Well, I was wrong. That “puddle” isn’t a rain puddle. It is actually the Santa Cruz River and at this point, and it flows directly across the road! It wasn’t as wide as on my previous visit and I could see recent evidence of cars or trucks crossing, but I still couldn’t tell if there were any “sippy holes” or other hidden obstacles. I debated on scooting across but I was alone and if I dumped the bike, it would be a long, cold ride home.

“Now what should I do?” I thought.

I remembered that Coachway Rd was paved and went in the same general direction as Sasco. I thought that Coachway might have a bridge across the Santa Cruz or that the river may have gone back under ground a bit further north. Either way, I still might be able to find a ghost town.

Wrong again.

Coachway took me on a nice ride, but it never got me back to Sasco. Coachway runs due west along the southernmost border of Picacho Peak State Park. The road becomes well-maintained dirt after a half mile. Another mile and the road turns north and becomes and Cripple Creek Rd. About two miles later, the road turns west again and is then called Baumgartner.

At this point, I was directly south of Picacho Peak. The view was great and I should have snapped a couple of pics, but, alas, I didn’t. I was actually considering what I would do if I broke down. The RV-250 was running great, but after breaking down in the middle of nowhere in the not so distant past, I was having those terrible “what if” scenarios running through my head. Mostly, I was trying to figure out how to give someone directions to my location and who that “someone” might be.

I continued along Baumgartner. Even though it remained dirt, road quality was remarkably good. I think it’s because they are doing construction on the canals but the road is very wide, smooth and free of significant sand patches. A little more than 4 miles in, I reached a “T” intersection. If I kept straight, the road would become Wheeler Rd. Baumgartner went left and I could see asphalt. I went left.

What community is this? The “store” is on the right.

There were a number of houses at this intersection. There were no signs indicating a town, nor is there any indication on Google or any of the maps I’ve got. The reason I thought it may have been a town or village is that across from a large house on the north side of the road, is what appears to have been a store. There is even an old gas pump in front of it.

I like the way the farmer used this old bridge to hold up his irrigation pipe.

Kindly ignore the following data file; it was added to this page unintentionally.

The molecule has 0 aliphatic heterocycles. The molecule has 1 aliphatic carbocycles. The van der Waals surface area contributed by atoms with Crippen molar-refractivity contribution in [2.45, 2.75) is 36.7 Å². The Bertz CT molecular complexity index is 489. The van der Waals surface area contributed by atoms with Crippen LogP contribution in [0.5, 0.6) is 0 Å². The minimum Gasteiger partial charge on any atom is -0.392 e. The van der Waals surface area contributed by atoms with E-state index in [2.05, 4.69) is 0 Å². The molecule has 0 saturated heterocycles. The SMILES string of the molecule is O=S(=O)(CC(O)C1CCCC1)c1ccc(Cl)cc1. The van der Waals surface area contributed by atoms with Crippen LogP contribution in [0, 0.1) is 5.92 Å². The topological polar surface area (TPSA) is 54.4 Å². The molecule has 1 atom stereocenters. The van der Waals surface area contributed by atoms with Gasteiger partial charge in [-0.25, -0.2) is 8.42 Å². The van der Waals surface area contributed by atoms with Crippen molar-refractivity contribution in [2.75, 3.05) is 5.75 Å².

A quarter mile west of the house and the “store” is an old bridge next to the current road. It is in poor repair and is clearly unsafe, but I did snag a couple of photos.

Two miles later, I reached the intersection with Picacho Highway. Although I had never been this way on Picacho Highway, I knew exactly where I was and how to get home from here.

A good photographer could have made something out of this.

It’s only about 9 miles from Baumgartner Rd to I-10 and our favorite frontage road. Even though this is a straight piece of road, there are still some points of interest along the way, As may recall from earlier posts, I not enjoy ghost towns, but any old, ruined buildings. About a mile north, I saw a burned out hulk of a building at Curtis Road. I pulled over and snapped a few photos.

Rest in Peace.

A quarter of a mile further, was a roadside marker. The friends or family of this person had built a small building as a memorial. I stopped and took a few more pics.

Guess Your Weight?

A littler further were the ruins of an old weight station. I think it was probably part of  a cotton gin. It doesn’t seem so interesting now, but there was a swarm of bees nesting in one of the walls.

Three miles further north, is the Picacho branch of the Florence States Prison. I didn’t take any pictures in fear of them thinking I was going to help with a breakout, but it is an interesting looking place.

A mile further, I saw what looked like one of those Border Patrol observation towers in the desert a half mile off the road or so. A little while later, I saw the following sign:

A pilot friend told me this is used for national Guard helicopter pilots.

I was intrigued, so I pulled off the road and followed the dirt road. I came up to a gate and could see at least one runway. There were no aircraft, but there were 2 cars and a neat little control tower.

Three and a half miles further, I passed the campground where my parents used to live, turned east on the frontage road and was astonished. If you haven’t driven past the town of Picacho lately, you’ll be surprised. It seems a large portion of the town was razed to the ground sometime in December or January. Remember those vacant, dilapidated hotels? They are gone now. There is only dirt remaining. Several of the remaining buildings have notices posted on them indicating that more demolition is imminent. I would have taken a picture, but an empty field of fresh dirt doesn’t make for good photography.

I stopped at the Dairy Queen at the Picacho Peak exit and checked in at home. I then had an uneventful ride back to Tucson.

Ride Map: http://g.co/maps/5ydqd If you’re interested in doing this ride, it is about 85 miles in length, from Ina Road, to Picacho, via the back way, and back. The dirt portion accounts for about 8 miles and it is in good shape, but remember, it is dirt. Take your time and ride within your ability and you should be fine. I rate the difficulty of this ride as moderate.